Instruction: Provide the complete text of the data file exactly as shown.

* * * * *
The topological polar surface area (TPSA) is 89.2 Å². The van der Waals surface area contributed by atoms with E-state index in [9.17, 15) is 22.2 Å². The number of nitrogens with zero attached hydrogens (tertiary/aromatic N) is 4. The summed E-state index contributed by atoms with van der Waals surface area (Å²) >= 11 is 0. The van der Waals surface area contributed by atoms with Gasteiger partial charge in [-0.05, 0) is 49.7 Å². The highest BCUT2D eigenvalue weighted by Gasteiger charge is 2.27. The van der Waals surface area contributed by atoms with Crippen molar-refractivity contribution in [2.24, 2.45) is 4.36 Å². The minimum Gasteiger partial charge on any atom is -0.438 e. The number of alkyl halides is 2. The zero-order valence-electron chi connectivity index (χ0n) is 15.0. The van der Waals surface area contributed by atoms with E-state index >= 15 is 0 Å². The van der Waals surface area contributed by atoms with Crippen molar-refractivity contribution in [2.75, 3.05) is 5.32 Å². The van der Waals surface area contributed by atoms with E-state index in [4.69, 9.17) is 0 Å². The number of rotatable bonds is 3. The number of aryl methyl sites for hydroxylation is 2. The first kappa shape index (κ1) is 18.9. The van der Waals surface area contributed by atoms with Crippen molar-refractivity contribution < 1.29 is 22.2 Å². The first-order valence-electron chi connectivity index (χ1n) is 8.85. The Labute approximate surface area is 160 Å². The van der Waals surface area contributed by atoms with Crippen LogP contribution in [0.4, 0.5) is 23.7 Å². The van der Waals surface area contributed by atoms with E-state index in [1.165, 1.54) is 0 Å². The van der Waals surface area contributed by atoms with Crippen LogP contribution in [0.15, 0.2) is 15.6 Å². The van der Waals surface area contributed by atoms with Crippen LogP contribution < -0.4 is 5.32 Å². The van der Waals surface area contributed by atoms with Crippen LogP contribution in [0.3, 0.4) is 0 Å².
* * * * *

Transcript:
The topological polar surface area (TPSA) is 89.2 Å². The van der Waals surface area contributed by atoms with E-state index in [9.17, 15) is 22.2 Å². The number of nitrogens with zero attached hydrogens (tertiary/aromatic N) is 4. The summed E-state index contributed by atoms with van der Waals surface area (Å²) >= 11 is 0. The van der Waals surface area contributed by atoms with Gasteiger partial charge in [-0.05, 0) is 49.7 Å². The highest BCUT2D eigenvalue weighted by Gasteiger charge is 2.27. The van der Waals surface area contributed by atoms with Crippen molar-refractivity contribution in [2.24, 2.45) is 4.36 Å². The minimum Gasteiger partial charge on any atom is -0.438 e. The number of alkyl halides is 2. The zero-order valence-electron chi connectivity index (χ0n) is 15.0. The van der Waals surface area contributed by atoms with E-state index >= 15 is 0 Å². The van der Waals surface area contributed by atoms with Crippen molar-refractivity contribution in [2.75, 3.05) is 5.32 Å². The van der Waals surface area contributed by atoms with E-state index in [4.69, 9.17) is 0 Å². The number of rotatable bonds is 3. The number of aryl methyl sites for hydroxylation is 2. The first kappa shape index (κ1) is 18.9. The van der Waals surface area contributed by atoms with Crippen molar-refractivity contribution < 1.29 is 22.2 Å². The first-order valence-electron chi connectivity index (χ1n) is 8.85. The Labute approximate surface area is 160 Å². The van der Waals surface area contributed by atoms with Crippen LogP contribution in [0.4, 0.5) is 23.7 Å². The van der Waals surface area contributed by atoms with E-state index in [1.165, 1.54) is 0 Å². The van der Waals surface area contributed by atoms with Crippen LogP contribution in [0.15, 0.2) is 15.6 Å². The van der Waals surface area contributed by atoms with Crippen LogP contribution < -0.4 is 5.32 Å². The van der Waals surface area contributed by atoms with Crippen LogP contribution in [0.3, 0.4) is 0 Å².